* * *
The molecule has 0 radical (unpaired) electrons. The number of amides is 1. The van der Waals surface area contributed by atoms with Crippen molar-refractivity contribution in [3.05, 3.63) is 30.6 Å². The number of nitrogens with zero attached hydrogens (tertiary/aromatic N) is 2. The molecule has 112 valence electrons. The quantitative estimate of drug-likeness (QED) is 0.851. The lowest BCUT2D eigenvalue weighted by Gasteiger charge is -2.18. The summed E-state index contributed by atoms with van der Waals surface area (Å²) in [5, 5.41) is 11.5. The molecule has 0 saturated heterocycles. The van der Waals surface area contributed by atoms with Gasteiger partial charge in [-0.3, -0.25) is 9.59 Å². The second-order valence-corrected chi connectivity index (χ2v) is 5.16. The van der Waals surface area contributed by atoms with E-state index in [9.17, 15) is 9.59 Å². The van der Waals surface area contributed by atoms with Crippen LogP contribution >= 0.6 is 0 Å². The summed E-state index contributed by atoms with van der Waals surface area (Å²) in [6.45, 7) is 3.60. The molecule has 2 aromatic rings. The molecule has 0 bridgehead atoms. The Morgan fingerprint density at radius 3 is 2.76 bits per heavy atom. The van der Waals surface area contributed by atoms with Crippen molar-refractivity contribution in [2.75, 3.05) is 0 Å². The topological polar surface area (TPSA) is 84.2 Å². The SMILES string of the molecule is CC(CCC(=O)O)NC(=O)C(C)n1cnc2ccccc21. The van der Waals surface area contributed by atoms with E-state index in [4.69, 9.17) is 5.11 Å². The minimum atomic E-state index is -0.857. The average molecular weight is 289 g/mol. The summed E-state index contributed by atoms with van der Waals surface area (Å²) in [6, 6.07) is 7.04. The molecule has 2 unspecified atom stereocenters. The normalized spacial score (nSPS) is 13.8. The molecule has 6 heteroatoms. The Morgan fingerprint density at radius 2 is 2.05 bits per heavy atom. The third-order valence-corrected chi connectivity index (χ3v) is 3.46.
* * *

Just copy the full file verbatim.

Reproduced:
The molecule has 0 radical (unpaired) electrons. The number of amides is 1. The van der Waals surface area contributed by atoms with Crippen molar-refractivity contribution in [3.05, 3.63) is 30.6 Å². The number of nitrogens with zero attached hydrogens (tertiary/aromatic N) is 2. The molecule has 112 valence electrons. The quantitative estimate of drug-likeness (QED) is 0.851. The lowest BCUT2D eigenvalue weighted by Gasteiger charge is -2.18. The summed E-state index contributed by atoms with van der Waals surface area (Å²) in [5, 5.41) is 11.5. The molecule has 0 saturated heterocycles. The van der Waals surface area contributed by atoms with Gasteiger partial charge in [-0.3, -0.25) is 9.59 Å². The second-order valence-corrected chi connectivity index (χ2v) is 5.16. The van der Waals surface area contributed by atoms with E-state index in [9.17, 15) is 9.59 Å². The van der Waals surface area contributed by atoms with Crippen LogP contribution >= 0.6 is 0 Å². The summed E-state index contributed by atoms with van der Waals surface area (Å²) in [6.45, 7) is 3.60. The molecule has 2 aromatic rings. The molecule has 0 bridgehead atoms. The Morgan fingerprint density at radius 3 is 2.76 bits per heavy atom. The van der Waals surface area contributed by atoms with Crippen molar-refractivity contribution in [2.75, 3.05) is 0 Å². The topological polar surface area (TPSA) is 84.2 Å². The SMILES string of the molecule is CC(CCC(=O)O)NC(=O)C(C)n1cnc2ccccc21. The van der Waals surface area contributed by atoms with E-state index in [4.69, 9.17) is 5.11 Å². The minimum atomic E-state index is -0.857. The average molecular weight is 289 g/mol. The summed E-state index contributed by atoms with van der Waals surface area (Å²) in [6, 6.07) is 7.04. The molecule has 2 unspecified atom stereocenters. The normalized spacial score (nSPS) is 13.8. The molecule has 6 heteroatoms. The Morgan fingerprint density at radius 2 is 2.05 bits per heavy atom. The third-order valence-corrected chi connectivity index (χ3v) is 3.46.